Hydration also has a significant impact on mental health. Regularly and adequately hydrating with water and other healthful options, such as herbal tea, can improve focus, increase performance, reduce fatigue, and best support psychological wellbeing.

Listen to this podcast from Physicians Committee for Responsible Medicine to learn more about the connection between food and mood.

View key references.

Almost 1 in 5 Australians live with at least 1 chronic condition, such as heart disease, stroke, dementia, cancer, or diabetes.[1] It is well documented that people with chronic conditions can also be more vulnerable to the effects of certain communicable diseases, including Influenza and COVID-19.

A dietary pattern characterised by healthy plant-based foods has been associated with lower risk and severity of COVID-19.[2] Multiple studies continue to support the benefits of a plant-based diet, a healthy gut microbiome and adequate vitamin D.

Further explore some of the recent studies emphasising these findings at Plant-Based Health Professionals UK, lead by our International Advisor Dr Shireen Kassam.

View key references.

Is a plant-based diet suitable for all life stages?
[1] Melina V, Craig W, Levin S. Position of the Academy of Nutrition and Dietetics: Vegetarian Diets. J Acad Nutr Diet. 2016;116(12):1970-1980. doi:10.1016/j.jand.2016.09.025

What diet is best for weight control?
[1] Overweight and obesity. Australian Institute of Health and Welfare.
[2] Tremblay A, Pérusse L, Bouchard C. Energy balance and body-weight stability: impact of gene-environment interactions. Br J Nutr. 2004;92 Suppl 1:S63-6. doi: 10.1079/bjn20041144
[3] Lindberg MA, Dementieva Y, Cavender J. Why Has the BMI gone up so drastically in the last 35 years? J Addict Med. 2011;5(4):272-8. doi: 10.1097/ADM.0b013e3182118d41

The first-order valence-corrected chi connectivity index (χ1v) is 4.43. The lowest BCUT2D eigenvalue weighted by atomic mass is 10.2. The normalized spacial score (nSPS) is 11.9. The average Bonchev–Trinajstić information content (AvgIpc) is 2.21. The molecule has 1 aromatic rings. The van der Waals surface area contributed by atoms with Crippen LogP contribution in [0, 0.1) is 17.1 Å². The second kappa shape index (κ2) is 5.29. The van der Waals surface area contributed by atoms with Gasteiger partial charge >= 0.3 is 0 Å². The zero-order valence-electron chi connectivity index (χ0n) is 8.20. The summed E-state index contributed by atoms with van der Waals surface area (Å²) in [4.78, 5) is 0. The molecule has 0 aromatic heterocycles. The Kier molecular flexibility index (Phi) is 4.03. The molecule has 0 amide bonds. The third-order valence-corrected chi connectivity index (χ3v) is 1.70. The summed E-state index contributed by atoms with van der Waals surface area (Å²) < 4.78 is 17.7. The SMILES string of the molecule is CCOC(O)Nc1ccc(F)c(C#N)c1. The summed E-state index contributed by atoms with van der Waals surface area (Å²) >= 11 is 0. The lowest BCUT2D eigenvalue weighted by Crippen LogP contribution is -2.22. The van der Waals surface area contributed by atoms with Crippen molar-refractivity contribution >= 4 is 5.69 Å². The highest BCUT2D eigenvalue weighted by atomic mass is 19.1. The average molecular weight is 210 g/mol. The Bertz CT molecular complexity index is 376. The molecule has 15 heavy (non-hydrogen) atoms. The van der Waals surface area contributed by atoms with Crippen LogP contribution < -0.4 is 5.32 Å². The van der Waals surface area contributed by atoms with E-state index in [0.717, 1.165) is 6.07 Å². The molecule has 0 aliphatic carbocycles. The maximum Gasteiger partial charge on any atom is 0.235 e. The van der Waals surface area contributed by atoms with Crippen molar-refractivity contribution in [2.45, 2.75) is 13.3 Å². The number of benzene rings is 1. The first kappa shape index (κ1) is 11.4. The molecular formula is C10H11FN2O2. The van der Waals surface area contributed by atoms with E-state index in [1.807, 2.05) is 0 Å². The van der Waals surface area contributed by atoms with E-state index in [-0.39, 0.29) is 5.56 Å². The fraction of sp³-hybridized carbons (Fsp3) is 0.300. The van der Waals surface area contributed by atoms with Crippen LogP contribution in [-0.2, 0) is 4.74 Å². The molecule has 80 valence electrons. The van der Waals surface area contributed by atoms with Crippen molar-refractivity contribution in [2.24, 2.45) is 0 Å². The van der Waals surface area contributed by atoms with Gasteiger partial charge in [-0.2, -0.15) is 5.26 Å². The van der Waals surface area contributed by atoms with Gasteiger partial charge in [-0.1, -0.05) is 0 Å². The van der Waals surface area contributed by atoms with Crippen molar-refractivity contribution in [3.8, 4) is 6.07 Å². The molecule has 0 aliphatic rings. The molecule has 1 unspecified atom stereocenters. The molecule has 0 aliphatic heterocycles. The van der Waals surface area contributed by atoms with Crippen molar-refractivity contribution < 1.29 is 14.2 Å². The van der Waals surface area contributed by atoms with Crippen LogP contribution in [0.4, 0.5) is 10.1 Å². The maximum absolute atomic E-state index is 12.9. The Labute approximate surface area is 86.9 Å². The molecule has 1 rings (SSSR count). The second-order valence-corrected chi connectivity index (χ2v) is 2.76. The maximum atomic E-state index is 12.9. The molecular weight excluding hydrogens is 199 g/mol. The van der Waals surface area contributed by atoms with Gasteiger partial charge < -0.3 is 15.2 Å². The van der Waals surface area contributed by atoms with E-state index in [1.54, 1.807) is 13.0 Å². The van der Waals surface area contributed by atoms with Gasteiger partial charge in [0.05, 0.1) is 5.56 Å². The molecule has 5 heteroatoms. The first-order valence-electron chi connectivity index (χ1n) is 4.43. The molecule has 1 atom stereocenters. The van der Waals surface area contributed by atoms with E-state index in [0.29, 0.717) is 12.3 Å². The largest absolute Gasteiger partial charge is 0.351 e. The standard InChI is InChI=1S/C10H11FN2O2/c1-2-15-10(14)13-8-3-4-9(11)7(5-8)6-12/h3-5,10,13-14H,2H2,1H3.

[4] de Macedo IC, de Freitas JS, da Silva Torres IL. The Influence of Palatable Diets in Reward System Activation: A Mini Review. Adv Pharmacol Sci. 2016;2016:7238679. doi: 10.1155/2016/7238679
[5] Barnard ND, Scialli AR, Turner-McGrievy G, et al. The effects of a low-fat, plant-based dietary intervention on body weight, metabolism, and insulin sensitivity. Am J Med. 2005;118(9):991-7. [PMID:16164885]
[6] Huang RY, Huang CC, Hu FB, et al. Vegetarian Diets and Weight Reduction: a Meta-Analysis of Randomized Controlled Trials. J Gen Intern Med. 2016;31(1):109-16. doi: 10.1016/j.amjmed.2005.03.039
[7] Ornish D, Scherwitz LW, Billings JH, et al. Intensive lifestyle changes for reversal of coronary heart disease. JAMA. 1998;280(23):2001-7. doi: 10.1001/jama.280.23.2001
[8] Kahleova H, Petersen KF, Shulman GI, et al. Effect of a Low-Fat Vegan Diet on Body Weight, Insulin Sensitivity, Postprandial Metabolism, and Intramyocellular and Hepatocellular Lipid Levels in Overweight Adults: A Randomized Clinical Trial. JAMA Netw Open. 2020;3(11):e2025454. doi: 10.1001/jamanetworkopen.2020.25454
[9] Barnard ND, Alwarith J, Rembert E, et al. A Mediterranean Diet and Low-Fat Vegan Diet to Improve Body Weight and Cardiometabolic Risk Factors: A Randomized, Cross-over Trial. J Am Coll Nutr. 2021. doi: 10.1080/07315724.2020.1869625

Does WFPB nutrition mean supplements become necessary?
[1] Vitamin B12. National Health and medical Research Council.

Can nutrition impact mental health?
[1] Mental Health. Australian Institute of Health and Welfare.
[2] Li Y, Lv MR, Wei YJ, et al. Dietary patterns and depression risk: A meta-analysis. Psychiatry Res. 2017;253:373-382. doi: 10.1016/j.psychres.2017.04.020
[3] Gómez-Pinilla F. Brain foods: the effects of nutrients on brain function. Nat Rev Neurosci. 2008;9(7):568-578. doi:10.1038/nrn2421

Can a WFBD reduce the impact of COVID-19?
[1] Australia’s Health 2022 in Brief. Australian Institute of Health and Welfare.
[2] Kim H, Rebholz CM, Hegde S, et al. Plant-based diets, pescatarian diets and COVID-19 severity: a population-based case–control study in six countries.